My friend Trevor was putting on his coat.
“Are you okay to drive?” I asked.
“Yeah, yeah, I’m fine,” he said, waving his hand.
“No, really.” I put my hand to his shoulder as he tried to walk past me, out the front door. “Are you okay to drive?”
“I think so.”
“How much have you … you know …?”
He thought for a second. “I dunno. Maybe five or six?”
I gave him a look.
“Okay, fifteen. But I started a couple hours ago.”
“Fifteen? That’s quite a lot. Maybe you should come back in and play Flow or something.”
“I’ve driven after much more than fifteen races.”
“But this was Motorstorm. Remember what happened after Saints Row?”
“Don’t remind me. I keep meaning to get new hubcaps on that side of my car. No, no, I’m fine. But thanks for checking. Really.”
“Okay, okay, don’t get all gay on me. Get out of here.”
We call it bleed-through. It’s when a game seeps into the real world. But you probably already know about it. You’re probably like us.
It happened to me just today. I was standing in line at Starbucks, behind some girl with a Post-It note who had apparently taken orders from everyone in her office. I had nothing to do but zone out and wait my turn. Out of the corner of my eye, I saw a blue circle on the ground, so I turned to see if it was one of the guns I already had. But it was just someone’s coat laying on the ground, the exact shade of blue as the circle indicating dropped guns in Crackdown. Out of the corner of my eye, for that split second, I was in Crackdown instead of the real world. Bleed-through.
Bleed-through has earned Trevor two weeks of paid vacation. “It’s a workman’s comp thing,” he beams, holding up the cast on his arm. It’s for a hairline fracture in his ulna. He has to wear the cast for six weeks.
“But you didn’t do that at work.”
“So? They don’t know that. Besides, it wasn’t really bothering me until work, so as far as I’m concerned, it’s my job’s fault.”
Trevor and I had been playing Crackdown, taking turns flinging ourselves through the air, leaping from rooftop to rooftop, climbing skyscrapers with our fingertips, scorning gravity, hopping around like monkeys with incredible upper body strength. The Prince of Persia? Ha! An effeminate Gymkata wannabe.
When we took a break to get frappuccinos, Trevor bounded out of the car and sprinted toward the railing that separates Starbucks from the sidewalk. He planted his hands on the railing and hefted his body over it. At least that was the plan. His left hand slipped, and his right arm gave way under the weight of his body, which isn’t insubstantial. His shoulder caught the railing as his body went over, spinning dramatically and sending him into the concrete and against the back of some lady’s chair.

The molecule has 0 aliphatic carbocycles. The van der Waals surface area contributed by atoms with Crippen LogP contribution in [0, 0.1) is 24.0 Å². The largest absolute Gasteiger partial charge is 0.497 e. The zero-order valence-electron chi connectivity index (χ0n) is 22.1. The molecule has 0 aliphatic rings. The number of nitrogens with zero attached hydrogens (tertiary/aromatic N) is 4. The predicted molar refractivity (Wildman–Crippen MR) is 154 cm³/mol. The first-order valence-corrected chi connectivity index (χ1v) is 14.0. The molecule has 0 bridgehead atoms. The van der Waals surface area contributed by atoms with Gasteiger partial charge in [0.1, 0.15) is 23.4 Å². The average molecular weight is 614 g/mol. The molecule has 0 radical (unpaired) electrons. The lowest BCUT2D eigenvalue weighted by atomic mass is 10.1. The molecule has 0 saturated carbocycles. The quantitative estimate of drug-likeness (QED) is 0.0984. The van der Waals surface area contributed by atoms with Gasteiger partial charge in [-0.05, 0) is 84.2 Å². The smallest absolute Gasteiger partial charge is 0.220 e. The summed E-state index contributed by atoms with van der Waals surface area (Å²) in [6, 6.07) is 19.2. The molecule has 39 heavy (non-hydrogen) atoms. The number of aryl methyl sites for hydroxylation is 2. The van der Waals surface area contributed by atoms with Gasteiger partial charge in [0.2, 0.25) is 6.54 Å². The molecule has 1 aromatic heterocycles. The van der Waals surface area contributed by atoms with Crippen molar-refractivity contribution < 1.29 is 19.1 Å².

I saw it all happen, but it was mainly the sound that made an impression on me. Two hundred or so pounds of out-of-shape gamer in the clutches of the gravity we’d been scorning. It makes quite a noise. It was a sort of smack/splat/thud.
He quickly stood up and checked to see if anyone had seen. There were, of course, about twenty people in the patio area. Most of them had seen it. The rest of them were turning around to see what made the smack/splat/thud noise.
“Yeah!” Trevor called out, as if he’d meant to do that. He was looking at me, almost to see if I’d play along. It was like that moment when a little kid falls down and looks at you. He’s checking for a reaction. If you look worried, he’ll start bawling. If you laugh, he’ll be fine. But you have to be careful in those situations. Once I laughed at a kid who needed twelve stitches. I never heard the end of it from my girlfriend. “I don’t want to be with someone who thinks it’s funny when children are injured” was among the litany of complaints I heard when we broke up. She was also counting my reaction to certain America’s Funniest Home Video clips on YouTube.
So there was Trevor’s looking at me, which partly deflected attention from the people looking at him. The guy nearest him was half way out of his seat to see if Trevor was okay.
“Woo,” I said, almost like a question.
“Yeah,” Trevor repeated.
Once I got hit while I was riding my bike. I got bounced off the hood of a minivan and thrown to the pavement. My first reaction was to spring to my feet and make sure I could stand up. I could. I was fine. It wasn’t until nearly a half hour later that I realized my knee had swelled up to the size of a grapefruit and most of the skin was gone from my elbow.
“You okay?” I asked as Trevor and I continued into the Starbucks.
“Yeah, fine,” he said, gritting his teeth. “Fuck, that hurt. Fuck fuck fuck,” he was muttering. “Order me a caramel frappuccino.” He limped to the nearest chair. “Extra whipped cream.”
To be continued…
Tom Chick has been writing about videogames for fifteen years. His work appears in Games for Windows Magazine, Yahoo, Gamespy, Sci-Fi, and Variety. He lives in Los Angeles. Shoot Club will be appearing in this space every Thursday.